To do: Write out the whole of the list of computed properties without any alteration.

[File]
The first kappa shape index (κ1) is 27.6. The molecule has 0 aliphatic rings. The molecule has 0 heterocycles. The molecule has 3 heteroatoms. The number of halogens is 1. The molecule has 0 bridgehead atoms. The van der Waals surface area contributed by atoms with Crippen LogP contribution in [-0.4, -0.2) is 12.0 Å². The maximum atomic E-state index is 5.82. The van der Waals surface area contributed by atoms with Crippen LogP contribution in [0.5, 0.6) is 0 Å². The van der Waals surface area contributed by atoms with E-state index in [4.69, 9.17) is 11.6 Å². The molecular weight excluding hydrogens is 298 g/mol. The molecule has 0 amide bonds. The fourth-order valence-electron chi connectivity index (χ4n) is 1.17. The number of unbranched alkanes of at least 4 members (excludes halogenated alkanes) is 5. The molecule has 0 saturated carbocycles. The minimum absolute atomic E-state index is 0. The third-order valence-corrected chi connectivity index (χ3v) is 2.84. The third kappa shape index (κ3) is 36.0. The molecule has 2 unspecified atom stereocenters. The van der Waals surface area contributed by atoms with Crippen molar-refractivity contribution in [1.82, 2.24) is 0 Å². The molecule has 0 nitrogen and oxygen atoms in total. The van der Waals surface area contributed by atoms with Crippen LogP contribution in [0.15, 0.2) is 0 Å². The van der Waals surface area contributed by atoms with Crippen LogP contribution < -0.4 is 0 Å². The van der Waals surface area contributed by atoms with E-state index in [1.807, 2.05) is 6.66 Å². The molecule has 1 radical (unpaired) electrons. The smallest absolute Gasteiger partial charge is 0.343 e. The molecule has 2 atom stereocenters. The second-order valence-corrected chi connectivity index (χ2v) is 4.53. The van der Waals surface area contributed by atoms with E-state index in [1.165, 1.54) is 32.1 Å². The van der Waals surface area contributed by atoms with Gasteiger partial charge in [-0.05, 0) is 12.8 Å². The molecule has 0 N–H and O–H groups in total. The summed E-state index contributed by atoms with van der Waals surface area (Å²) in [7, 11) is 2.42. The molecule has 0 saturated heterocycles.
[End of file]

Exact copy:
The first kappa shape index (κ1) is 27.6. The molecule has 0 aliphatic rings. The molecule has 0 heterocycles. The molecule has 3 heteroatoms. The number of halogens is 1. The molecule has 0 bridgehead atoms. The van der Waals surface area contributed by atoms with Crippen LogP contribution in [-0.4, -0.2) is 12.0 Å². The maximum atomic E-state index is 5.82. The van der Waals surface area contributed by atoms with Crippen LogP contribution in [0.5, 0.6) is 0 Å². The van der Waals surface area contributed by atoms with E-state index in [4.69, 9.17) is 11.6 Å². The molecular weight excluding hydrogens is 298 g/mol. The molecule has 0 amide bonds. The fourth-order valence-electron chi connectivity index (χ4n) is 1.17. The number of unbranched alkanes of at least 4 members (excludes halogenated alkanes) is 5. The molecule has 0 saturated carbocycles. The minimum absolute atomic E-state index is 0. The third-order valence-corrected chi connectivity index (χ3v) is 2.84. The third kappa shape index (κ3) is 36.0. The molecule has 2 unspecified atom stereocenters. The van der Waals surface area contributed by atoms with Crippen molar-refractivity contribution in [1.82, 2.24) is 0 Å². The molecule has 0 nitrogen and oxygen atoms in total. The van der Waals surface area contributed by atoms with Crippen LogP contribution in [0.15, 0.2) is 0 Å². The van der Waals surface area contributed by atoms with Crippen LogP contribution < -0.4 is 0 Å². The van der Waals surface area contributed by atoms with E-state index in [1.807, 2.05) is 6.66 Å². The molecule has 1 radical (unpaired) electrons. The smallest absolute Gasteiger partial charge is 0.343 e. The molecule has 2 atom stereocenters. The second-order valence-corrected chi connectivity index (χ2v) is 4.53. The van der Waals surface area contributed by atoms with E-state index in [1.165, 1.54) is 32.1 Å². The van der Waals surface area contributed by atoms with Gasteiger partial charge in [-0.05, 0) is 12.8 Å². The molecule has 0 N–H and O–H groups in total. The summed E-state index contributed by atoms with van der Waals surface area (Å²) in [7, 11) is 2.42. The molecule has 0 saturated heterocycles.